In support of his Abuse of Process claim, Smith asserted that Emmis had abused Commission
processes by allegedly condoning a "SLAPP" lawsuit filed against Smith by Erich "Mancow" Muller
("Muller"), the Program's host, in retaliation against Smith for filing the Complaints with the
Commission. Specifically, Smith alleged that Emmis violated numerous federal laws by interfering with
his right to participate in the Commission license renewal process, and stated that the lawsuit was filed "in
order to corruptly harass, intimidate and frighten potential witnesses to violations of [the Commission's
indecency rules.]"12 Smith states that Muller's conduct in filing the "bogus" lawsuit "was clearly
broadcast related," and that the staff is complicit in Mueller's attempt to deny Smith his constitutional
right to bring an indecency claim before the Commission, citing Isothermal Community College and
Chronicle Broadcasting Company.13 Smith also asserts that the staff relied on, but "conveniently
ignored" the ruling in Eagle Radio, Inc., supra, that:
The Commission finds it of utmost importance that broadcasters
maintain effective control over station operations and personnel.
Trustees of University of Pennsylvania, 69 FCC2d 1394, 1396-97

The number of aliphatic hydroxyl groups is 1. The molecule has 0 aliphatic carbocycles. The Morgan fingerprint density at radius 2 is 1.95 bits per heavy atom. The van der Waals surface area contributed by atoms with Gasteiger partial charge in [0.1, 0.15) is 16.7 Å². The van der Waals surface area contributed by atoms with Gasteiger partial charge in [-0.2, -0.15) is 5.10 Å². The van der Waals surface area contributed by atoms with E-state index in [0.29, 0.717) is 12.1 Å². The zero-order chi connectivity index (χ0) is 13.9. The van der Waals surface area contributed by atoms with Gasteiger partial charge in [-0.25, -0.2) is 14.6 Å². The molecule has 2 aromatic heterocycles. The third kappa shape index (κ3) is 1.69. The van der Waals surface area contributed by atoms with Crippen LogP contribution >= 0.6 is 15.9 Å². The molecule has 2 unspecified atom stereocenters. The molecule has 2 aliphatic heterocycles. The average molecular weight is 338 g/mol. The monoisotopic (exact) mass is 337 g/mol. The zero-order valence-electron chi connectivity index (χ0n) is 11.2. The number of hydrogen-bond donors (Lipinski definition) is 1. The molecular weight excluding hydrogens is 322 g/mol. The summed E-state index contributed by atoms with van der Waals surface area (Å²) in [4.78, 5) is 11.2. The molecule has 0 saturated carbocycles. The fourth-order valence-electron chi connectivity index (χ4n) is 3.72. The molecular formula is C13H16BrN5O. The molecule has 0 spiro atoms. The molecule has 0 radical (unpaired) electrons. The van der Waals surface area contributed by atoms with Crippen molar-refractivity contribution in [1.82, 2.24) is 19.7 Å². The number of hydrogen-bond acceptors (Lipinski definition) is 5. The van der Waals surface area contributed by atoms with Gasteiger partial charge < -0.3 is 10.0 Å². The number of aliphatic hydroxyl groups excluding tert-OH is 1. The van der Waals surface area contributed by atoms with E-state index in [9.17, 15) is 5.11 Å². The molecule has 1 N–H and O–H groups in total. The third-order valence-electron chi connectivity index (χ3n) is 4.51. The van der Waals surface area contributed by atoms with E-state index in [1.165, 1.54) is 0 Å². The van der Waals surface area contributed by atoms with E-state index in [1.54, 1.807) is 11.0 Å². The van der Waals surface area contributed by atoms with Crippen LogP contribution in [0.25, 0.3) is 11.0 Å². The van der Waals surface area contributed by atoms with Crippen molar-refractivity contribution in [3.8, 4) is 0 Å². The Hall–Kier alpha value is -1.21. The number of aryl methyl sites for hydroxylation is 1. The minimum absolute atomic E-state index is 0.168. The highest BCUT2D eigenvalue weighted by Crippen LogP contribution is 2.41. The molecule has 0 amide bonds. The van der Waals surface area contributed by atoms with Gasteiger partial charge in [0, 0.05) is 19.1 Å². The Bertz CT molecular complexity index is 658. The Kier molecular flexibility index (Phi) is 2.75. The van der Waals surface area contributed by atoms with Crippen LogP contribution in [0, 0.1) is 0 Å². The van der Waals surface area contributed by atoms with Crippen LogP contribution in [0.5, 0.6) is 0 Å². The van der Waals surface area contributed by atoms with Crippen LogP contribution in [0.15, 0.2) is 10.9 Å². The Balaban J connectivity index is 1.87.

(1978). Consistent with this requirement, we will hold a
broadcast licensee responsible for rule violations by station
employees acting within the scope of their employment. See
generally Pacifica Foundation
, 95 FCC 2d 750,764 (1983).

9 Id.
10 See Viacom Inc., Order on Reconsideration, 21 FCC Rcd 12223 (2006).
11 See David Edward Smith et al. v. FCC, No. 06-1381, Order, (D.C. Cir. Mar. 29, 2007); Parents Television
Council, Inc. v. FCC
, No 04-1263, Order, 2004 WL 2931357 (D.C. Cir. Dec. 17, 2004).
12 Staff Decision at 3, citing July 23, 2004, Informal Objection at 4.
13 Petition at 3. See also Isothermal Community College, Notice of Apparent Liability for Forfeiture, 18 FCC Rcd
23932 (EB 2003) (Commission policy prohibits retaliatory conduct by licensees), citing Patrick Henry, 69 FCC 2d
1305 (1978) (where the Commission, concerned with the "chilling" effect licensee reprisals might have on potential
complainants, found a substantial and material question of fact as to the licensee's motivations for threatening and
bringing a civil suit against a complainant); Chronicle Broadcasting Company, Memorandum Opinion And Order,
19 FCC 2d 240 (Rev. Bd. 1969) (petition to enlarge issues granted to determine whether licensee engaged private
investigators, who sought to intimidate, coerce, and harass the petitioners).

Smith's reliance on the cited cases is misplaced. In both Isothermal and Chronicle, it was
undisputed that the licensee had, to some degree, participated in the alleged prohibited conduct, thereby
providing the necessary "involvement" nexus. In the instant case, the Staff Decision explicitly found that
Emmis had no involvement in the lawsuit.14 Eagle Radio also is inapposite here. The filing of the alleged
SLAPP lawsuit was not within the scope of Muller's employment.


. Accordingly, IT IS ORDERED, that the October 5, 2007, Petition for
Reconsideration of David Edward Smith IS HEREBY DENIED.
Peter H. Doyle
Chief, Audio Division
Media Bureau
cc: Emmis Radio License, LLC

14 See n.6, supra.